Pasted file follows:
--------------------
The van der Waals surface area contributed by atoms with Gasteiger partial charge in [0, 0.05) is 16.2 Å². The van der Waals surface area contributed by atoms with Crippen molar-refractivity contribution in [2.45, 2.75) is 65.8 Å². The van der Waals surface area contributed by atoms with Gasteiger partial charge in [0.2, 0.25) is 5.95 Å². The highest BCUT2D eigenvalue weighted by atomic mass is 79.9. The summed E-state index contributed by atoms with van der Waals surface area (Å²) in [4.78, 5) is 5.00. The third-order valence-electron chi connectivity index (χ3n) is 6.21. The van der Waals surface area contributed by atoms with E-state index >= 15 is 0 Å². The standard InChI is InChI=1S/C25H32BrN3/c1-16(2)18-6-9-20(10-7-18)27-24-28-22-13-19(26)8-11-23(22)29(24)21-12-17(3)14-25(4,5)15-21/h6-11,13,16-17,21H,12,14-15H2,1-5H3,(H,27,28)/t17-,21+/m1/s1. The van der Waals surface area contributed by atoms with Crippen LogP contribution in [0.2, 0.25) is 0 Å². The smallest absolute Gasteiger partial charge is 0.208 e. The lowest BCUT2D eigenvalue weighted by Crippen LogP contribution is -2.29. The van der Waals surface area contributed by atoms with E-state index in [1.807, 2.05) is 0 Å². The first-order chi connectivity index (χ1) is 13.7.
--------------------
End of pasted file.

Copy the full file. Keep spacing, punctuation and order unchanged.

The van der Waals surface area contributed by atoms with Gasteiger partial charge in [0, 0.05) is 16.2 Å². The van der Waals surface area contributed by atoms with Crippen molar-refractivity contribution in [2.45, 2.75) is 65.8 Å². The van der Waals surface area contributed by atoms with Gasteiger partial charge in [0.2, 0.25) is 5.95 Å². The highest BCUT2D eigenvalue weighted by atomic mass is 79.9. The summed E-state index contributed by atoms with van der Waals surface area (Å²) in [4.78, 5) is 5.00. The third-order valence-electron chi connectivity index (χ3n) is 6.21. The van der Waals surface area contributed by atoms with E-state index >= 15 is 0 Å². The standard InChI is InChI=1S/C25H32BrN3/c1-16(2)18-6-9-20(10-7-18)27-24-28-22-13-19(26)8-11-23(22)29(24)21-12-17(3)14-25(4,5)15-21/h6-11,13,16-17,21H,12,14-15H2,1-5H3,(H,27,28)/t17-,21+/m1/s1. The van der Waals surface area contributed by atoms with Crippen LogP contribution in [0.2, 0.25) is 0 Å². The smallest absolute Gasteiger partial charge is 0.208 e. The lowest BCUT2D eigenvalue weighted by Crippen LogP contribution is -2.29. The van der Waals surface area contributed by atoms with E-state index in [1.807, 2.05) is 0 Å². The first-order chi connectivity index (χ1) is 13.7.